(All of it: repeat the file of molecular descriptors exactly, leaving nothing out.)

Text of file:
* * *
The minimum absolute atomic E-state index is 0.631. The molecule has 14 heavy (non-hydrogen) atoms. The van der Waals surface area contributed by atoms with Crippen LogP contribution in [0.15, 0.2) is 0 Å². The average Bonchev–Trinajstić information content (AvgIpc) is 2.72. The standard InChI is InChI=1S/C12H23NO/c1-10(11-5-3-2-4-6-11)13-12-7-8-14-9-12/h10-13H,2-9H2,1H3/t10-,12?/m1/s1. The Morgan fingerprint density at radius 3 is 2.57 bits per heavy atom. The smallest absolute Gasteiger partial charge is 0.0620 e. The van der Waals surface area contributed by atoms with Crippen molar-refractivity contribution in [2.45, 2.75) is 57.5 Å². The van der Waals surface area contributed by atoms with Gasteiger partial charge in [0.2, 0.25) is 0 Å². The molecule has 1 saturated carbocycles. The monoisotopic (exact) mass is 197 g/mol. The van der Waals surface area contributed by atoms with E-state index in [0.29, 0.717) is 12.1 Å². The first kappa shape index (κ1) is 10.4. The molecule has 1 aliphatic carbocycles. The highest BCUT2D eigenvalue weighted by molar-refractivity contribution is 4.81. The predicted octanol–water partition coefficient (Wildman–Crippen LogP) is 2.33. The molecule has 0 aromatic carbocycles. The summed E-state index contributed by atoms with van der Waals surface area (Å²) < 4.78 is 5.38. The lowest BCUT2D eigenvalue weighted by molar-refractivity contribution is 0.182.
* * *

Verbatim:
The minimum absolute atomic E-state index is 0.631. The molecule has 14 heavy (non-hydrogen) atoms. The van der Waals surface area contributed by atoms with Crippen LogP contribution in [0.15, 0.2) is 0 Å². The average Bonchev–Trinajstić information content (AvgIpc) is 2.72. The standard InChI is InChI=1S/C12H23NO/c1-10(11-5-3-2-4-6-11)13-12-7-8-14-9-12/h10-13H,2-9H2,1H3/t10-,12?/m1/s1. The Morgan fingerprint density at radius 3 is 2.57 bits per heavy atom. The smallest absolute Gasteiger partial charge is 0.0620 e. The van der Waals surface area contributed by atoms with Crippen molar-refractivity contribution in [2.45, 2.75) is 57.5 Å². The van der Waals surface area contributed by atoms with Gasteiger partial charge in [0.2, 0.25) is 0 Å². The molecule has 1 saturated carbocycles. The monoisotopic (exact) mass is 197 g/mol. The van der Waals surface area contributed by atoms with E-state index in [0.29, 0.717) is 12.1 Å². The first kappa shape index (κ1) is 10.4. The molecule has 1 aliphatic carbocycles. The highest BCUT2D eigenvalue weighted by molar-refractivity contribution is 4.81. The predicted octanol–water partition coefficient (Wildman–Crippen LogP) is 2.33. The molecule has 0 aromatic carbocycles. The summed E-state index contributed by atoms with van der Waals surface area (Å²) < 4.78 is 5.38. The lowest BCUT2D eigenvalue weighted by molar-refractivity contribution is 0.182.